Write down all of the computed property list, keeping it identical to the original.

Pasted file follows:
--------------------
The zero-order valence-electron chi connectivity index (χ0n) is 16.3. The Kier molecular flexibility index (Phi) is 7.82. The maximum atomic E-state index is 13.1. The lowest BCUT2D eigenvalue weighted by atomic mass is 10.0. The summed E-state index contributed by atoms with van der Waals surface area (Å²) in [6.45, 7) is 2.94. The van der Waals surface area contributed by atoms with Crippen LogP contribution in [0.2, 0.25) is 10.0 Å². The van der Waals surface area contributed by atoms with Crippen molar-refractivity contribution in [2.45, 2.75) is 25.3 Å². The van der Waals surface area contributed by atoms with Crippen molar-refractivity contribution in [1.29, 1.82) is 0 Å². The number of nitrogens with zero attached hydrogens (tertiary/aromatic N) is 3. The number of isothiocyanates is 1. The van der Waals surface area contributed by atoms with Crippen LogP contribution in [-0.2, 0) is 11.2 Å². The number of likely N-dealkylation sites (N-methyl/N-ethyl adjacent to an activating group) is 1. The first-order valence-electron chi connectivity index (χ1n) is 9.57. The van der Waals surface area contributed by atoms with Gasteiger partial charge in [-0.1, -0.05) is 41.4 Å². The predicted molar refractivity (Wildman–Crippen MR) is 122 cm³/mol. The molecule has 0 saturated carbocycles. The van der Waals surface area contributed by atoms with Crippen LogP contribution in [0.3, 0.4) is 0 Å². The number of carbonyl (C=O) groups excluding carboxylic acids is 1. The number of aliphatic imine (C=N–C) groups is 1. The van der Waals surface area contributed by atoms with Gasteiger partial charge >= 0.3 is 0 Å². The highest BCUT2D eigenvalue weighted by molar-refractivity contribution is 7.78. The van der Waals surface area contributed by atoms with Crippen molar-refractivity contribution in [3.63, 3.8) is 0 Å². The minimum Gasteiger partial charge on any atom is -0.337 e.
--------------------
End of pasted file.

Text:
The zero-order valence-electron chi connectivity index (χ0n) is 16.3. The Kier molecular flexibility index (Phi) is 7.82. The maximum atomic E-state index is 13.1. The lowest BCUT2D eigenvalue weighted by atomic mass is 10.0. The summed E-state index contributed by atoms with van der Waals surface area (Å²) in [6.45, 7) is 2.94. The van der Waals surface area contributed by atoms with Crippen LogP contribution in [0.2, 0.25) is 10.0 Å². The van der Waals surface area contributed by atoms with Crippen molar-refractivity contribution in [2.45, 2.75) is 25.3 Å². The van der Waals surface area contributed by atoms with Crippen molar-refractivity contribution in [1.29, 1.82) is 0 Å². The number of nitrogens with zero attached hydrogens (tertiary/aromatic N) is 3. The number of isothiocyanates is 1. The van der Waals surface area contributed by atoms with Crippen LogP contribution in [-0.2, 0) is 11.2 Å². The number of likely N-dealkylation sites (N-methyl/N-ethyl adjacent to an activating group) is 1. The first-order valence-electron chi connectivity index (χ1n) is 9.57. The van der Waals surface area contributed by atoms with Gasteiger partial charge in [-0.1, -0.05) is 41.4 Å². The predicted molar refractivity (Wildman–Crippen MR) is 122 cm³/mol. The molecule has 0 saturated carbocycles. The van der Waals surface area contributed by atoms with Crippen LogP contribution in [0.3, 0.4) is 0 Å². The number of carbonyl (C=O) groups excluding carboxylic acids is 1. The number of aliphatic imine (C=N–C) groups is 1. The van der Waals surface area contributed by atoms with Gasteiger partial charge >= 0.3 is 0 Å². The highest BCUT2D eigenvalue weighted by molar-refractivity contribution is 7.78. The van der Waals surface area contributed by atoms with Crippen molar-refractivity contribution in [3.63, 3.8) is 0 Å². The minimum Gasteiger partial charge on any atom is -0.337 e.